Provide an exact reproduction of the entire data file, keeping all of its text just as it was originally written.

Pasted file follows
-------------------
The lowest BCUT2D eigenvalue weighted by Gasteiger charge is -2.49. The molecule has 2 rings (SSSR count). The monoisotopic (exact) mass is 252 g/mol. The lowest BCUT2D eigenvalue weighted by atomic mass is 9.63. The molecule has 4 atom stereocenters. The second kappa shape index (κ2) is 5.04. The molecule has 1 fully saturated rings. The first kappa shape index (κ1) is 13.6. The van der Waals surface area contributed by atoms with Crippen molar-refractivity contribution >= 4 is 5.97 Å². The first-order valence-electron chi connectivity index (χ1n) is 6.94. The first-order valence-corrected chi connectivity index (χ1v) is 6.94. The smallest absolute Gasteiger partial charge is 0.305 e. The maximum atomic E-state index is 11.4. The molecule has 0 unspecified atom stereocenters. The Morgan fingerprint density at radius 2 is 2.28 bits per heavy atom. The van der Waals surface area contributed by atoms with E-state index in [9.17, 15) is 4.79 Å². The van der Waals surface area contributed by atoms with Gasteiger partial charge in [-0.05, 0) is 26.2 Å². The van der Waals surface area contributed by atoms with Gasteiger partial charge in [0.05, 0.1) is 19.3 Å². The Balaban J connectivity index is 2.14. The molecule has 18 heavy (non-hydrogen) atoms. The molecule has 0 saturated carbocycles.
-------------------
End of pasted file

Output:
The lowest BCUT2D eigenvalue weighted by Gasteiger charge is -2.49. The molecule has 2 rings (SSSR count). The monoisotopic (exact) mass is 252 g/mol. The lowest BCUT2D eigenvalue weighted by atomic mass is 9.63. The molecule has 4 atom stereocenters. The second kappa shape index (κ2) is 5.04. The molecule has 1 fully saturated rings. The first kappa shape index (κ1) is 13.6. The van der Waals surface area contributed by atoms with Crippen molar-refractivity contribution >= 4 is 5.97 Å². The first-order valence-electron chi connectivity index (χ1n) is 6.94. The first-order valence-corrected chi connectivity index (χ1v) is 6.94. The smallest absolute Gasteiger partial charge is 0.305 e. The maximum atomic E-state index is 11.4. The molecule has 0 unspecified atom stereocenters. The Morgan fingerprint density at radius 2 is 2.28 bits per heavy atom. The van der Waals surface area contributed by atoms with E-state index in [9.17, 15) is 4.79 Å². The van der Waals surface area contributed by atoms with Gasteiger partial charge in [-0.05, 0) is 26.2 Å². The van der Waals surface area contributed by atoms with Gasteiger partial charge in [0.05, 0.1) is 19.3 Å². The Balaban J connectivity index is 2.14. The molecule has 18 heavy (non-hydrogen) atoms. The molecule has 0 saturated carbocycles.